3.7. Have the policy details to be given effect by this SOP been otherwise tested or assessed in any way to ensure the SOP’s provisions are workable and complete? 

NO

Part Four: Significant Legislative Features

Compulsory acquisition of private property

4.1. Does this SOP contain any provisions that could result in the compulsory acquisition of private property?

NO

Charges in the nature of a tax

4.2. Does this SOP create or amend a power to impose a fee, levy or charge in the nature of a tax?

YES

The SOP amends a power to impose a levy in the nature of a tax.  

Fire and Emergency New Zealand (FENZ) is funded by a levy on contracts for property insurance, which is implemented by insurers and brokers. A transitional levy regime is currently in place. Sections 80 to 140 of the FENZ Act, which are due to come into force on 1 July 2019, provide for a modernised levy regime.

The SOP delays the commencement of a new levy regime to 1 July 2024, with an ability to bring that date forward through an Order in Council (clause 4).  The 1 July 2024 backstop date will provide time for a review of FENZ's funding model, and then implementation of the new model.

The following controls apply to levy rate setting:

• the FENZ Act requires consultation on rates of levy. Consultation has already occurred on the current levy rate and this has been set by the Fire and Emergency New Zealand (Levy Rates and Information Requirements in Transitional Period) Regulations 2017. The SOP would extend the provision of the current levy rate.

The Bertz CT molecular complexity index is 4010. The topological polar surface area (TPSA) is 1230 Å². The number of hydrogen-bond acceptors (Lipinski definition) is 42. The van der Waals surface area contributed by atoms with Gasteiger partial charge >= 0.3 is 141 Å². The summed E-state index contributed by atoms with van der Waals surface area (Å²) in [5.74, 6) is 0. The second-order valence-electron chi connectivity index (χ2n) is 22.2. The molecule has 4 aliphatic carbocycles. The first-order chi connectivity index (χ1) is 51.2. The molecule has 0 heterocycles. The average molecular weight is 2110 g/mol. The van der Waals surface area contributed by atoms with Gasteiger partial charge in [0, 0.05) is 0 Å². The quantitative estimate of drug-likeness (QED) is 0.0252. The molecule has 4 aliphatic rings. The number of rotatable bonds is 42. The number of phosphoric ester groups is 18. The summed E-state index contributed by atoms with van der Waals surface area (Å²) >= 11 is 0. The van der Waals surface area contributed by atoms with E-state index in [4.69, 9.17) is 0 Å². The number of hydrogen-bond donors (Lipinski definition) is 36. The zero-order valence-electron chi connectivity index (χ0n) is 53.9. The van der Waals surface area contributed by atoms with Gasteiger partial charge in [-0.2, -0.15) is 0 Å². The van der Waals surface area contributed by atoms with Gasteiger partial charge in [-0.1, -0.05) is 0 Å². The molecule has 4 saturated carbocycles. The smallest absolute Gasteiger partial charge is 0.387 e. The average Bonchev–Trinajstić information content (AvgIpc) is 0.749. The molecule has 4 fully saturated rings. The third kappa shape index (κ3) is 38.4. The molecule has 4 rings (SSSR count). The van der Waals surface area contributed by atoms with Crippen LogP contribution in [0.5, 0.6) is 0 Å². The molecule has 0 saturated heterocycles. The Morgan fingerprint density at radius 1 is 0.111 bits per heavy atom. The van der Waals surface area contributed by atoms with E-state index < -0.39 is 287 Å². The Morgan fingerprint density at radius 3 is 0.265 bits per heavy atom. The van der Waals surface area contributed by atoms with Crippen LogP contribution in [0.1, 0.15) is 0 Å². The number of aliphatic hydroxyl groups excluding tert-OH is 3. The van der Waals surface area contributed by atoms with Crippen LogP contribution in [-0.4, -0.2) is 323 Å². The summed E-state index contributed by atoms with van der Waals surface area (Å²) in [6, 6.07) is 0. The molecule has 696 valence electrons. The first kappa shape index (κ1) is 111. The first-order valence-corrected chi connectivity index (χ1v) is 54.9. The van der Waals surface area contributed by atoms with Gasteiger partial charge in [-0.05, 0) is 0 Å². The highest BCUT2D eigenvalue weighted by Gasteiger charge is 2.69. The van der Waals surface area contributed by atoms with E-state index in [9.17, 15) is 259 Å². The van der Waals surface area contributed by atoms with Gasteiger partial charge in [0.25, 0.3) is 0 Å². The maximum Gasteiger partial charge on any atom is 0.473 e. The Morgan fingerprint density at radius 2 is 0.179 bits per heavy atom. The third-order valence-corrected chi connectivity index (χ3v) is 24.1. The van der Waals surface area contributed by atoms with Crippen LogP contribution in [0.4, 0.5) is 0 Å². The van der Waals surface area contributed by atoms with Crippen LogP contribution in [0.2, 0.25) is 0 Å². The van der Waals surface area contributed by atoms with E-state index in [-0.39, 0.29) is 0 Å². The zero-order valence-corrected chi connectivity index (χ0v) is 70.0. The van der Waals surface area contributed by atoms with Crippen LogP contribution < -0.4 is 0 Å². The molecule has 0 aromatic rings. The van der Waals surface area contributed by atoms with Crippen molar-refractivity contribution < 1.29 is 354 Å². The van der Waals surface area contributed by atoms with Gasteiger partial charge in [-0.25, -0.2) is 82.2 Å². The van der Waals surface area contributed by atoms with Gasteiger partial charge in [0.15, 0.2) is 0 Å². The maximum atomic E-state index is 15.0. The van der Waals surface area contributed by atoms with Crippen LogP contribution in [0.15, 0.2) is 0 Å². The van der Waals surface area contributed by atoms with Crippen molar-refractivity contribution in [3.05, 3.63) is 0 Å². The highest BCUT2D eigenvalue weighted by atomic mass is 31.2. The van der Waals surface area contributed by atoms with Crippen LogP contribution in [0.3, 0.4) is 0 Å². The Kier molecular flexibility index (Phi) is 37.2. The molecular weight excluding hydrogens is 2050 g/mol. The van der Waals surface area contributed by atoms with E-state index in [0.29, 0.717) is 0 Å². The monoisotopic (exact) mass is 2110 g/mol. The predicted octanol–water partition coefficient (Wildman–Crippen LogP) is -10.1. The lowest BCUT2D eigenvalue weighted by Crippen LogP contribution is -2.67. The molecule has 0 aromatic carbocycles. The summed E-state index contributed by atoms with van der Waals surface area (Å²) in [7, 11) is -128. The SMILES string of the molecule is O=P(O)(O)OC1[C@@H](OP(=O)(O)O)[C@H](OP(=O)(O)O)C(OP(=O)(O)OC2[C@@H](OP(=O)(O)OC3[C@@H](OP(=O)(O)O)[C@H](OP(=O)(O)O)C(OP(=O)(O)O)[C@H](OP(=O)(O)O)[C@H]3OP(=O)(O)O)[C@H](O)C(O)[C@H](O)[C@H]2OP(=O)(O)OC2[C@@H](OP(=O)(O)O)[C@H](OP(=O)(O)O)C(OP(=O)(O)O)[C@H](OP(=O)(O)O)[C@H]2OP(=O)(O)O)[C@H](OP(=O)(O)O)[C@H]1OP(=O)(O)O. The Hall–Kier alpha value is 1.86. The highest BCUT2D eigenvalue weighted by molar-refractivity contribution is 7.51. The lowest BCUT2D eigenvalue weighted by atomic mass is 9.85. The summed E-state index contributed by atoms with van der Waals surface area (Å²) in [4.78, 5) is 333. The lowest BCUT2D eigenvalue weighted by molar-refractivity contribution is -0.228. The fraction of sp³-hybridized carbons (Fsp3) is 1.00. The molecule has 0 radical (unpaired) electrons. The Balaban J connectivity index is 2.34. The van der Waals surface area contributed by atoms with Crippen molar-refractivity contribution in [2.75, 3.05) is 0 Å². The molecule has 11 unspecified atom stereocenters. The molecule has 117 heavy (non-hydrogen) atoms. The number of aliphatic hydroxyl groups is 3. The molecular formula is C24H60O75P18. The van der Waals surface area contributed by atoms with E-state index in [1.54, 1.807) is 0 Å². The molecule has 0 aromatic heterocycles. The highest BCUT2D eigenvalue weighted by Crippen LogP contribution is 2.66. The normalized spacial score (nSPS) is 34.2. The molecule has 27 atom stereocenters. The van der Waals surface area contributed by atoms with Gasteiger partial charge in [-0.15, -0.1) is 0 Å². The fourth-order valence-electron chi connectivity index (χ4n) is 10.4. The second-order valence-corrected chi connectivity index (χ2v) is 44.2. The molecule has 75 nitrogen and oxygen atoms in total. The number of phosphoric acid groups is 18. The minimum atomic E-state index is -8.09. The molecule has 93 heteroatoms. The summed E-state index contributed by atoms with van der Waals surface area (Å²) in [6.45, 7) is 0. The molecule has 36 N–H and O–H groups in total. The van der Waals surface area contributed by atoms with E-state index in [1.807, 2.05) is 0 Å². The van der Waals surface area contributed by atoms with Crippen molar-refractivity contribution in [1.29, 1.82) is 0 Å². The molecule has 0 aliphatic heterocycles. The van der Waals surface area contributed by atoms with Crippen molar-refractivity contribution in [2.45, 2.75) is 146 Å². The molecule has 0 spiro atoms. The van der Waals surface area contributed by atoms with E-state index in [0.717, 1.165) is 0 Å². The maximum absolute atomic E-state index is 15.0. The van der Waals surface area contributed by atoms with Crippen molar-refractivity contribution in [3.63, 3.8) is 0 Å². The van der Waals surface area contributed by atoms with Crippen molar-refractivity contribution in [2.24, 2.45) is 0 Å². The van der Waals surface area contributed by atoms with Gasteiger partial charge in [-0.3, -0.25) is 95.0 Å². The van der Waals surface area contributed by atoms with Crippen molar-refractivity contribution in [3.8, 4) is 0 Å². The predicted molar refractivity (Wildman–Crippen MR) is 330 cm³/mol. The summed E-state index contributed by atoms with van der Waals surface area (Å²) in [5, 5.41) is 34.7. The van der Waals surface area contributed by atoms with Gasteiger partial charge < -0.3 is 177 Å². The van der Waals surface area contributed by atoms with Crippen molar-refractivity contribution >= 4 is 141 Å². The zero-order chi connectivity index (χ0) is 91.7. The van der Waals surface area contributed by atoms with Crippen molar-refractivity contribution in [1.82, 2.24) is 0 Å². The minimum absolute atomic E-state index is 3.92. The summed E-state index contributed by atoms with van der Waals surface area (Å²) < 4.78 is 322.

• FENZ must comply with standard reporting requirements under the Crown Entities framework. It reports to the Minister of Internal Affairs on costs and revenues, and service levels provided.

 

Retrospective effect

4.3. Does this SOP affect rights, freedoms, or impose obligations, retrospectively?

NO

Strict liability or reversal of the usual burden of proof for offences

4.4. Does this SOP:

 

(a)   create or amend a strict or absolute liability offence?

NO

(b)   reverse or modify the usual burden of proof for an offence or a civil pecuniary penalty proceeding?

NO

Civil or criminal immunity

4.5. Does this SOP create or amend a civil or criminal immunity for any person?

NO

Significant decision-making powers

4.6. Does this SOP create or amend a decision-making power to make a determination about a person’s rights, obligations, or interests protected or recognised by law, and that could have a significant impact on those rights, obligations, or interests?

NO

Powers to make delegated legislation

4.7. Does this SOP create or amend a power to make delegated legislation that could amend an Act, define the meaning of a term in an Act, or grant an exemption from an Act or delegated legislation?

NO

 

4.8. Does this SOP create or amend any other powers to make delegated legislation?

NO

Any other unusual provisions or features

4.9. Does this SOP contain any provisions (other than those noted above) that are unusual or call for special comment?

NO